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At Home New Kitten Care
The addition of a young kitten into your life is a time of great happiness and excitement for the whole family. With this comes a large responsibility to provide the best care for your new kitten, a responsibility which may last 15-20 years! Cats and kittens make excellent pets. They are generally very affectionate and easy to care for and provide hours of entertainment as they play around the house. The simplest of items such as an empty box or screwed up piece of paper can provide them with hours of enjoyment!
New pet owners are often overloaded with advice from many different sources, much of which is often conflicting and confusing. To help you and your new kitten to get off on the right foot, we have discussed the main areas of healthcare for your kitten in the following pages.
All kittens require a course of kitten vaccinations to provide protection against Feline Upper Respiratory Disease (cat flu) and Feline enteritis.
Feline Upper Respiratory Disease is caused by a feline herpes virus +/- calicivirus. Signs of infection include sneezing, runny eyes, nasal discharge, coughing and mouth ulcers. Severely affected cats can suffer dehydration and pneumonia.
Feline Enteritis is also caused by a virus and results in severe, often fatal gastroenteritis. Kittens suffer vomiting, diarrhoea, dehydration and often death.
Kittens that are unvaccinated are at risk of developing severe disease and possibly death.
Our vaccination protocol for kittens is as follows:
6-8 weeks – F3 (Feline Upper Respiratory Disease and Feline Enteritis)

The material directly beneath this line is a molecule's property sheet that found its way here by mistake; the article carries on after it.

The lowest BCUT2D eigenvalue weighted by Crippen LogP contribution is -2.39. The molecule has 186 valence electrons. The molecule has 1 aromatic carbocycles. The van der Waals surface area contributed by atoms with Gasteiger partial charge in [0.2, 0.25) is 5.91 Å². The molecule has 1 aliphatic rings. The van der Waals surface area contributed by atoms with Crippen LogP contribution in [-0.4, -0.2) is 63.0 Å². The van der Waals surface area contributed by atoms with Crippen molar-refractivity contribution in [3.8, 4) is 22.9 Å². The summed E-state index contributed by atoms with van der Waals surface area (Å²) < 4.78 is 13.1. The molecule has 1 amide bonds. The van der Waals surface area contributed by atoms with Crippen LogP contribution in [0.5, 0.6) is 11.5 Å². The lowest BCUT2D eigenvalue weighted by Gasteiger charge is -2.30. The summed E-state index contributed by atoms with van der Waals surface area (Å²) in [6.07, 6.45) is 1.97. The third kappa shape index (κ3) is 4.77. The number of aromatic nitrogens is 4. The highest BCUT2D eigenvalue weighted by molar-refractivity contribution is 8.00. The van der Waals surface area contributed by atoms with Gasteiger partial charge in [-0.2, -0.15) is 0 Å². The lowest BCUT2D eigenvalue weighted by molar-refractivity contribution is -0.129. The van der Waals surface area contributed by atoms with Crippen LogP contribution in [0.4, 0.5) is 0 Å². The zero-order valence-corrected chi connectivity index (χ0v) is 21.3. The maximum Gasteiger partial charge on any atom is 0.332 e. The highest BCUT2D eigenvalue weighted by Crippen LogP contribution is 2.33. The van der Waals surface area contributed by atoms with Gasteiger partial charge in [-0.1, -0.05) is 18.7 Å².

12-14 weeks – F3 (as above)
16-18 weeks – F3 (as above)
An annual booster vaccination is needed to maintain immunity in adult cats. This visit always includes a full physical checkup by a Veterinarian.
The virus is transmitted through the saliva of infected cats so fighting is the most common mode of transmission. Therefore any cat that goes outside should be vaccinated against the virus. Signs of the disease commonly include those associated with immunosuppression such as cat bite abscesses, dental disease, mouth infections, weight loss and poor coats. Eventually some cats can die from overwhelming infections.
A new vaccine is now available to protect against this disease. The vaccinations can be given to the kitten with the standard F3 vaccinations. Cats over 6 months of age need a blood test first to see if they are infected. All cats must also be microchipped before having the vaccination.
Heartworm is a serious and potentially fatal disease that can affect both dogs and cats. It is caused by a worm that lives in the heart and the major blood vessels in the lung leading to serious heart and lung disease.
Heartworm is transmitted from one animal to another via mosquito. The mosquito bites an infected dog and takes some of it’s blood which is then transmitted to the next dog that it bites, passing on the immature form of the parasite. The immature form of the parasite eventually migrates from the skin and develops into an adult heartworm which is found in the heart and lungs of the infected animal.
The mosquito mode of transmission means that all dogs and cats are at risk, even if they don’t mix with other animals. Heartworm disease is more common in the dog. Disease does occur in the cat but the incidence is far lower.
The GOOD NEWS is that the disease is completely and easily preventable. Puppies and kittens are started on prevention from 8-12 weeks of age and MUST be kept on prevention for life. There are many choices of prevention available right here from the Hospital. Some examples are listed below.
Prevention for kittens and cats
Advocate is a liquid that is applied to the skin at the back of the neck every month. It also provides protection against fleas and both roundworm and hookworm in cats. Its ease of use makes it very popular amongst cat owners who have trouble orally worming their cats!
The three types of intestinal worms that infect kittens and adult cats are roundworm, hookworm and tapeworm.
Roundworm infection is very common and kittens are infected from a very young age from their mother. Infection may cause vomiting, diarrhoea, bloated abdomen and ill thrift.